On June 14th CaSMa and Gada organized a joint workshop to explore the “youth civic engagement in the digital age”, which was funded by a seed-grant from the Governance and Public Policy RPA. The purpose of this workshop was to explore definitions and understanding around what youth civic engagement is (and also what is not), what motivates young people to engage and how to reach out to those whose voice is not being heard.
Weaponisation of artificial intelligence (AI) presents one of the greatest ethical and technological challenges in the 21st century and has been described as the third revolution in warfare, after the invention of gunpowder and nuclear weapons. Despite the vital importance of this development for modern society, legal and ethical practices, and technological turning point, there is little systematic study of public opinion on this critical issue. This interdisciplinary project addresses this gap. Our objective is to analyse what factors determine public attitudes towards the use of fully autonomous weapons. To do this, we put the public at the center of the policy debate, starting with youth engagement in political and decision-making processes.
Are children’s rights being newly infringed or enhanced in the digital age? Such questions concern researchers, child rights’ advocates, and internet governance experts. Yet children’s needs and experiences in the digital age are often neglected in high-level debates about global internet provision and governance and children’s rights are treated as a minority interest and seen as demanding exceptional treatment from adult society. Further, current debates frequently emphasise the risks children potentially face online and underline their right to protection, but much less attention is gven to children’s provision and participation rights online.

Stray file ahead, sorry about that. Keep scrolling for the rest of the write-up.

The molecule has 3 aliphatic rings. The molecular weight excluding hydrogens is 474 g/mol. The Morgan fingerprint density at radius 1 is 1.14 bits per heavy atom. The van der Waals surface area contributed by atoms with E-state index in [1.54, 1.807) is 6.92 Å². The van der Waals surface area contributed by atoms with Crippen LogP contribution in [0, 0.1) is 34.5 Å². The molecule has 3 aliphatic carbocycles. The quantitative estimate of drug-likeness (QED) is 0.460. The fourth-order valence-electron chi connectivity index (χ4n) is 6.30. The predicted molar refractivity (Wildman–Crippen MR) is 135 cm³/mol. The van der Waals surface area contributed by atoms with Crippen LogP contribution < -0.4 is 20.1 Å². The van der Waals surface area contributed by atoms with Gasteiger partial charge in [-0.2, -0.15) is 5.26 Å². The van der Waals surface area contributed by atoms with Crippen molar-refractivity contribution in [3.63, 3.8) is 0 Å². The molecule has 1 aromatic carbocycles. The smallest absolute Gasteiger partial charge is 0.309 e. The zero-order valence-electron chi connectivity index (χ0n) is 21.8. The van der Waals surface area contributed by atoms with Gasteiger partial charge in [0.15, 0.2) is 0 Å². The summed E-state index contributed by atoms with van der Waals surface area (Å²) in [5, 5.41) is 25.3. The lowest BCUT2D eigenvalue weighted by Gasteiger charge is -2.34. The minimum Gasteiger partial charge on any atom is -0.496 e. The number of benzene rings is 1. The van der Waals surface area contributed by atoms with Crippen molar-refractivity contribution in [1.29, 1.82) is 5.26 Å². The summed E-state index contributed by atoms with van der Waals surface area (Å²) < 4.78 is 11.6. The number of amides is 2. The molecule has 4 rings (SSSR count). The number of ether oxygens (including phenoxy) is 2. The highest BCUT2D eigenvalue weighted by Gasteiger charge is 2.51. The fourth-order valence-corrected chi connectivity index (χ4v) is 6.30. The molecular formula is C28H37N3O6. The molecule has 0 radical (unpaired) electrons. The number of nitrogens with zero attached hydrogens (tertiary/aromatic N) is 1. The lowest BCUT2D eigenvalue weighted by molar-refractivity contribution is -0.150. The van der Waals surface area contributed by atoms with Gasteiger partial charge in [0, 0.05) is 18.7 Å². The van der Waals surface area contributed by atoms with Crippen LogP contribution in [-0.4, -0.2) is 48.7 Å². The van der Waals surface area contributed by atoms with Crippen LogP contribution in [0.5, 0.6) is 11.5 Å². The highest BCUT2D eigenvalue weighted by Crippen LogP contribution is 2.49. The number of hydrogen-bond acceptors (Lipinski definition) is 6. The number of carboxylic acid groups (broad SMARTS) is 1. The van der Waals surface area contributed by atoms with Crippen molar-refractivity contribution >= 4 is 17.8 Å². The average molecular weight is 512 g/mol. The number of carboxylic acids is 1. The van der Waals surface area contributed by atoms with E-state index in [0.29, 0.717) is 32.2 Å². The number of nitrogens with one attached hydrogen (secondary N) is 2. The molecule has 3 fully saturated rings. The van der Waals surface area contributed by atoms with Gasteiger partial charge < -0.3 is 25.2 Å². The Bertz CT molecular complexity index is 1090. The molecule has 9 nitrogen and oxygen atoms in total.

The conference will foster an international debate on key issues related to children’s and young people’s rights in the digital age, including: child and youth participation rights; online opportunities and risks; inequalities and digital exclusion; policy and multi-stakeholder governance; the role of peers and peer culture; participatory research; e-learning, health promotion and creativity in the digital environment; cross-generational dynamics of online engagement.
The conference includes a plenary presentation from Global Kids Online. It will begin at midday on 26 July and close at midday on 27 July to enable delegates to make the journey to Leicester for the opening of IAMCR 2016 (approximately one-hour train journey). For more details, visit the conference website.